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‘Blade Runner 2049’ review: a technological achievement

Gosling plays ‘K,’ a new blade runner in charge of hunting down rogue replicants illegally living
on Earth. Photo courtesy Slash Film.

Gosling plays ‘K,’ a new blade runner in charge of hunting down rogue replicants illegally living on Earth. Photo courtesy Slash Film.

Gosling plays ‘K,’ a new blade runner in charge of hunting down rogue replicants illegally living on Earth. Photo courtesy Slash Film.

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Ridley Scott’s “Blade Runner” was released in 1982 and has become one of the most controversial science fiction films ever put to screen. Those who love it praise the film’s noir tone and dark futuristic vision. Those who hate it point out the film’s methodically slow pace and somewhat messy story. It’s so controversial that no one dared to attempt a sequel for 35 years. That is, until Denis Villenueve came along.

Denis Villeneuve — creator of such modern day classics as “Prisoners,” “Enemy,” “Sicario” and “Arrival” — publicly stated at last summer’s Comic-Con that he decided to direct the film because “they [Sony] will do the movie anyway and I don’t want somebody to f*** it up, and I decided, I’ll give my best and for better or worse, I’ll do it.” The risk pays off, as “Blade Runner 2049” is a bold yet calculated film — one we’re bound to be talking about for years to come.

Keeping with “Blade Runner” tradition, Villeneuve and the film’s producers have asked those reviewing the film to give away as few plot points as humanly possible — given that the basic storyline of “Blade Runner 2049” is in itself a spoiler. Therefore, the following plot synopsis is going to be kept ambiguous:

It’s been 30 years since the events of the first “Blade Runner” film. Decker (Harrison Ford) has gone missing, for better or worse. Agent K (Ryan Gosling) now holds his former job as a Blade Runner — someone who hunts down replicants (androids) that are illegally living on Earth (they’re designed to be slaves off-planet).

After responding to what should have been an easy in-and-out mission, K uncovers a web of mysteries that sets him down a path of unraveling clues and personal self-discovery. Navigating through this bleak, overpopulated yet oddly desolate wasteland of a planet, K’s journey is one that could change the fate of humanity.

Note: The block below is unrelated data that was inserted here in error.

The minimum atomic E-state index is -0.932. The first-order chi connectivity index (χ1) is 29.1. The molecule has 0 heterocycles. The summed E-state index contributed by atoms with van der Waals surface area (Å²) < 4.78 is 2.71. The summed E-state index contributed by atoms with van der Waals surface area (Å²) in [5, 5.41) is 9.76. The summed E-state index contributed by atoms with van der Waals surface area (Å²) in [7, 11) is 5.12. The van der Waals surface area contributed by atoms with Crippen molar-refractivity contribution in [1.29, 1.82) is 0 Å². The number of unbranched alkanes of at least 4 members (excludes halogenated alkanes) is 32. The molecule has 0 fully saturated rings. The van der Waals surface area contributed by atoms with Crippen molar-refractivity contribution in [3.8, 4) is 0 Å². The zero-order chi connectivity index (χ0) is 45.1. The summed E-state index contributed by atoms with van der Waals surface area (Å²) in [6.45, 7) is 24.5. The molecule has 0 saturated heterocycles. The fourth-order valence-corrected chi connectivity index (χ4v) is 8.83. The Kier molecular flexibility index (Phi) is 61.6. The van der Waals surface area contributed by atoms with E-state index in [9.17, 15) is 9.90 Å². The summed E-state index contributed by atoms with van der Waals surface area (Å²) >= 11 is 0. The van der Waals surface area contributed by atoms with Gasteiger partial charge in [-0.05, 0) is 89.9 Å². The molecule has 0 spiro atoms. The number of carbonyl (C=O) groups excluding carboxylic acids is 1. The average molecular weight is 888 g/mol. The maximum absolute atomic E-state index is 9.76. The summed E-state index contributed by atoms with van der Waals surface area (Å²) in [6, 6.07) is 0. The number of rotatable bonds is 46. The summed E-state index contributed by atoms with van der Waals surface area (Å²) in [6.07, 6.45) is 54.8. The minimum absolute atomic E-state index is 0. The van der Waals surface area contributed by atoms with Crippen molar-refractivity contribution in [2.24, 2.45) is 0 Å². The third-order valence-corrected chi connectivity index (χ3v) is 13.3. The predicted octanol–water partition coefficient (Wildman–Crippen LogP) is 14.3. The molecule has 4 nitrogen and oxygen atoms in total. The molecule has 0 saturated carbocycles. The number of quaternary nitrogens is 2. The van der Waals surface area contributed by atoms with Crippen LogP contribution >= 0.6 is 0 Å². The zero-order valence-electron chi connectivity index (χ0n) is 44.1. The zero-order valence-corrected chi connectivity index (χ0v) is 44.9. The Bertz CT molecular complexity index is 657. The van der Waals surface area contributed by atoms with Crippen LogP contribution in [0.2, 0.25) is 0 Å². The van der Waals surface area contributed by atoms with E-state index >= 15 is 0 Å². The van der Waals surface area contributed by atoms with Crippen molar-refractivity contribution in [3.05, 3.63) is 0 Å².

Firstly, one cannot talk about “Blade Runner 2049” without mentioning the technical achievements that are at play. Roger Deakins’ work is nothing short of Oscar-worthy (he’s been nominated thirteen times, but has never won).

The cinematography of the film — especially a certain scene that takes place in a casino stage — is jaw-dropping as it casts a grim yet well-realized look over everything, similar to “Arrival,” as is the impeccable and well-timed soundtrack that accompanies it.

Villeneuve also deserves all the credit in the world for “Blade Runner 2049,”  given that this film could have so easily gone wrong. “Blade Runner” has not, and should never be, a science fiction film in the same vein as “Star Wars.” Itsi a slower paced detective story set in the future, something “Blade Runner 2049” represents to the fullest degree. Nothing about “Blade Runner 2049” is a retread of the first film or treated as fan service — it expands the universe and the story in all the right ways.

What those ways are we can’t exactly talk about because of spoilers. Instead, something that can be discussed is the performances. This is a role that’s seemingly made for Ryan Gosling, and he’s able to capture the character brilliant. Harrison Ford may not be in the film as much as the trailers make him out to be, but when he’s there, he has a presence and delivers one of the better performances he’s given in his later years. Robin Wright, Ana de Armas and Sylvia Hoeks all stand out as well.

Then there’s Jared Leto, looking to redeem himself in the public eye after his controversial performance as the Joker in “Suicide Squad.” His character is essentially an eccentric weirdo — something Leto is no stranger to playing — whois responsible for the manufacturing of the replicants. There are times when his character works and there are times when Leto, once again, over-cooks the performance. However, it does lead to an impressively crafted and acted scene later on the film in a confrontation between Leto and Ford that may be worth the price of admission alone.

While “Blade Runner 2049” may incorporate certain themes in regards to technology that we’ve seen in other films and shows since the original “Blade Runner” was released — namely HBO’s “Westworld” and Spike Jonze’s “Her” — this film is entirely its own thing. Taking a beloved cult film and putting his own unique spin on it, Villeneuve once again proves that his name belongs up there with other modern-day auteur directors.

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